A Blue Hole is a more or less circular submarine depression with steep walls. Such submarine sinkholes or dolines typically have a much deeper blue than the surrounding sea, hence the name. Among blue holes are both solutional and collapse dolines, the special thing with them is simply that they are submarine.
A sinkhole is usually formed by karstification, i.e. by the dissolution of limestone by carbon dioxide in the rainwater. Obviously this doesn't work under the sea. So it must have taken place at a time when the blue hole was above sea level. At that time, the limestone area was drained underground, and caves and sinkholes were formed. When the sea level rose they were flooded and are now close to the coast in shallow depths.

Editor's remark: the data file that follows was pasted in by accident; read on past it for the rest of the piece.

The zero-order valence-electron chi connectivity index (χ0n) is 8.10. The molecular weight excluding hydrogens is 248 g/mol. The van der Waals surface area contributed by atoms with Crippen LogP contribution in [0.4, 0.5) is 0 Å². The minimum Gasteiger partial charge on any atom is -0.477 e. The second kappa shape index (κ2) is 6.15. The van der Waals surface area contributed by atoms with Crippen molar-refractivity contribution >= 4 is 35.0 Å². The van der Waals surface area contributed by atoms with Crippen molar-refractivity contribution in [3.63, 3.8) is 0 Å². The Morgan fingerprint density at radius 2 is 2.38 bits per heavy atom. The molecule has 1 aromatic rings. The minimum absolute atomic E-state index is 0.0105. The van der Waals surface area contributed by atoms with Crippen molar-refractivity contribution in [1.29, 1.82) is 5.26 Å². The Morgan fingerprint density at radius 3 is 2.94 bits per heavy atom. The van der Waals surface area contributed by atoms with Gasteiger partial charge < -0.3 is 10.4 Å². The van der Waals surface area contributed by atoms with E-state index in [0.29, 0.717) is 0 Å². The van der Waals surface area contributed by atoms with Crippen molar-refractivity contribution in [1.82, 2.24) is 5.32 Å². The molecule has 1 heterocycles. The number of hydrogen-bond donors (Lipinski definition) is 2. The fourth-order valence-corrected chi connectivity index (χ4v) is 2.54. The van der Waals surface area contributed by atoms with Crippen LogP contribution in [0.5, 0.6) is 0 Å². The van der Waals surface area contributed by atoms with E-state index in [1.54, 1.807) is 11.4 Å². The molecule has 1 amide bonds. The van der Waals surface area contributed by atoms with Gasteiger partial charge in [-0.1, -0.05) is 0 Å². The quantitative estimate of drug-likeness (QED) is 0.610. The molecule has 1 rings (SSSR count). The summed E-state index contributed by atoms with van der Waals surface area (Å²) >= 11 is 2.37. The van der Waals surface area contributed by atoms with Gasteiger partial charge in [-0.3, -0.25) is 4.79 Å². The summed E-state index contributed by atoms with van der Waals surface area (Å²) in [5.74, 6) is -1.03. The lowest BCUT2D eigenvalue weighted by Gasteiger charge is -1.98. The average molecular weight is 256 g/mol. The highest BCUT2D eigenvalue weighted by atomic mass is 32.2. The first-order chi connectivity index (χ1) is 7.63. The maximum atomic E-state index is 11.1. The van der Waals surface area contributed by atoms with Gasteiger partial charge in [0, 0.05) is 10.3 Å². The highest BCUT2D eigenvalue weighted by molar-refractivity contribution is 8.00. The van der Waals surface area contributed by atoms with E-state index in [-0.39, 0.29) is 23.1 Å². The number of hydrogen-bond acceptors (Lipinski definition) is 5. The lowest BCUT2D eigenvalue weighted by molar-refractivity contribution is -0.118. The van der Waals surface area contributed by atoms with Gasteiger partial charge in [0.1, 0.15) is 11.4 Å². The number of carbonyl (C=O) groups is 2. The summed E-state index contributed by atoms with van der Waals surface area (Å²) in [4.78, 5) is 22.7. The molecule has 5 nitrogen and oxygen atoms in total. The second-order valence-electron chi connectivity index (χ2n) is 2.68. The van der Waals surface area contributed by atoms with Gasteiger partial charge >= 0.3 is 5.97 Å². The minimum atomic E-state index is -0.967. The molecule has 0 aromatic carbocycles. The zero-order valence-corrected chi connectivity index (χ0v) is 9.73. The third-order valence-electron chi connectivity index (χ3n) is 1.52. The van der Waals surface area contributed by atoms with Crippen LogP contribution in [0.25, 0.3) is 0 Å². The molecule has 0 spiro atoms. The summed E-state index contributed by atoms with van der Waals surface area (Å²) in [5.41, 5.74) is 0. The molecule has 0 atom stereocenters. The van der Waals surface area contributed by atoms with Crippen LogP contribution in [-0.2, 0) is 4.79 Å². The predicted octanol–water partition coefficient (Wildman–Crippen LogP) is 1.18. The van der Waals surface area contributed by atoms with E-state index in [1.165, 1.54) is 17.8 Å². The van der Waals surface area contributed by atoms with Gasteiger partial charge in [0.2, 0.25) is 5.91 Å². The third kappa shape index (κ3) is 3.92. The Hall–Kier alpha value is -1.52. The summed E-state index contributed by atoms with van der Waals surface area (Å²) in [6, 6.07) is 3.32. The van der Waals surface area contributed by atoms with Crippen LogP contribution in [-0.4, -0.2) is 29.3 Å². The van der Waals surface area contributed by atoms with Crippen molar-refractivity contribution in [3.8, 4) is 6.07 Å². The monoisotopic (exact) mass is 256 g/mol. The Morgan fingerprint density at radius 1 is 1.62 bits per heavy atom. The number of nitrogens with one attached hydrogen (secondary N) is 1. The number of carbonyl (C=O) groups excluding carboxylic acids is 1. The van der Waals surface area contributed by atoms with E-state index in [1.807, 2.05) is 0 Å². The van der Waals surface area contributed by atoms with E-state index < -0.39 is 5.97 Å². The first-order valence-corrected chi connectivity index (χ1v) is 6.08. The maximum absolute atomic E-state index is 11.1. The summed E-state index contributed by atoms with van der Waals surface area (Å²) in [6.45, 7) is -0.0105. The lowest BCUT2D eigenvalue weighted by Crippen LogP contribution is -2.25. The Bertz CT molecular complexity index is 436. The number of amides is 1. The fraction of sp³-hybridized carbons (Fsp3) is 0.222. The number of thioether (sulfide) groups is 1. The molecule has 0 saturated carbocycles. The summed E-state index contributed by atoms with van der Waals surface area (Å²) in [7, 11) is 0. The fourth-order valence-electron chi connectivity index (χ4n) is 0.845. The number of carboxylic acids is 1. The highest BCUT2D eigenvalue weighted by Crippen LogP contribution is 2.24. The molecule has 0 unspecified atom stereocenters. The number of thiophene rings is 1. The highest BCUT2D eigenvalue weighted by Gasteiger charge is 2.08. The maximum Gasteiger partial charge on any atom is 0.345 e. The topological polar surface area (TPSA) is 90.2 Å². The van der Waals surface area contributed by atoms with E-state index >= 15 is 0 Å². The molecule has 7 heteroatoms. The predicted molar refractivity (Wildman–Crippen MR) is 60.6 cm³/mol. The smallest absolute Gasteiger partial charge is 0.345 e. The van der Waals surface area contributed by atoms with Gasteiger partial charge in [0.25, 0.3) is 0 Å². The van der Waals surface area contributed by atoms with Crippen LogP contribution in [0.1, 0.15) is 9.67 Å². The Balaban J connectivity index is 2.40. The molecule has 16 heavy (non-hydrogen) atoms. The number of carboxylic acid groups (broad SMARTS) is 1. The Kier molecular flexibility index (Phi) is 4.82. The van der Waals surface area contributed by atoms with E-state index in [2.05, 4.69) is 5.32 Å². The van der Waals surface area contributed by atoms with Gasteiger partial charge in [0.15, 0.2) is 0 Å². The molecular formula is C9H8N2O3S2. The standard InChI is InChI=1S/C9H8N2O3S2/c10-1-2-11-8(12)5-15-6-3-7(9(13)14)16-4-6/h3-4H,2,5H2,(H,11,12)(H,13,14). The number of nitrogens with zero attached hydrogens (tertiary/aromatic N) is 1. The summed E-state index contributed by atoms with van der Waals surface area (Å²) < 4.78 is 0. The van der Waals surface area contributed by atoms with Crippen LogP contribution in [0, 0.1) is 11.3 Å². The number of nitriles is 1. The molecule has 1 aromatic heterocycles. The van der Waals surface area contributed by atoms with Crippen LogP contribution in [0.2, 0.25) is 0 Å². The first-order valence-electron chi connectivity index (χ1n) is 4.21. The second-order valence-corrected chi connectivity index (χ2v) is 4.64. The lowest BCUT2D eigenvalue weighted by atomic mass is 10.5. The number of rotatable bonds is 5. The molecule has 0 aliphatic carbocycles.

During the last cold period, huge amounts of sea water were frozen in the ice sheets, and the sea level was up to 120 m lower than today. He was at -100 m for a particularly long time. During this time, the coastal limestone areas drained to sea level, and cave formation mainly took place in the area of karst water levels. The cave systems of this time start at the former coast, now in the ocean, and ascend from the ancient sea level, rising continuously into the country. Today they are under water and the current karst water level is only reached after a 100 m climb. The blue hole is located in an area where not only the cave but also the surface above was flooded by the sea.
This principle is the basis of most blue holes on Earth, so they are at most 120 m deep. If you find a deeper one, it is probably formed by hypogene cave formation.
|List of famous Blue Holes|
|Blue Hole||300m||300m||124m||Belize||North Cayes||location||fully submerged in the sea|
|Dean's Blue Hole||35m||25m||200m||Bahamas||Long Island||location||diving spot recommended by Jaques Cousteau|
|Blue Hole||91m||58m||130m||Egypt||Dahab||location||popular diving spot|
|Dragon Hole||129m||129m||300m||China||Paracel Islands||location||the deepest blue hole|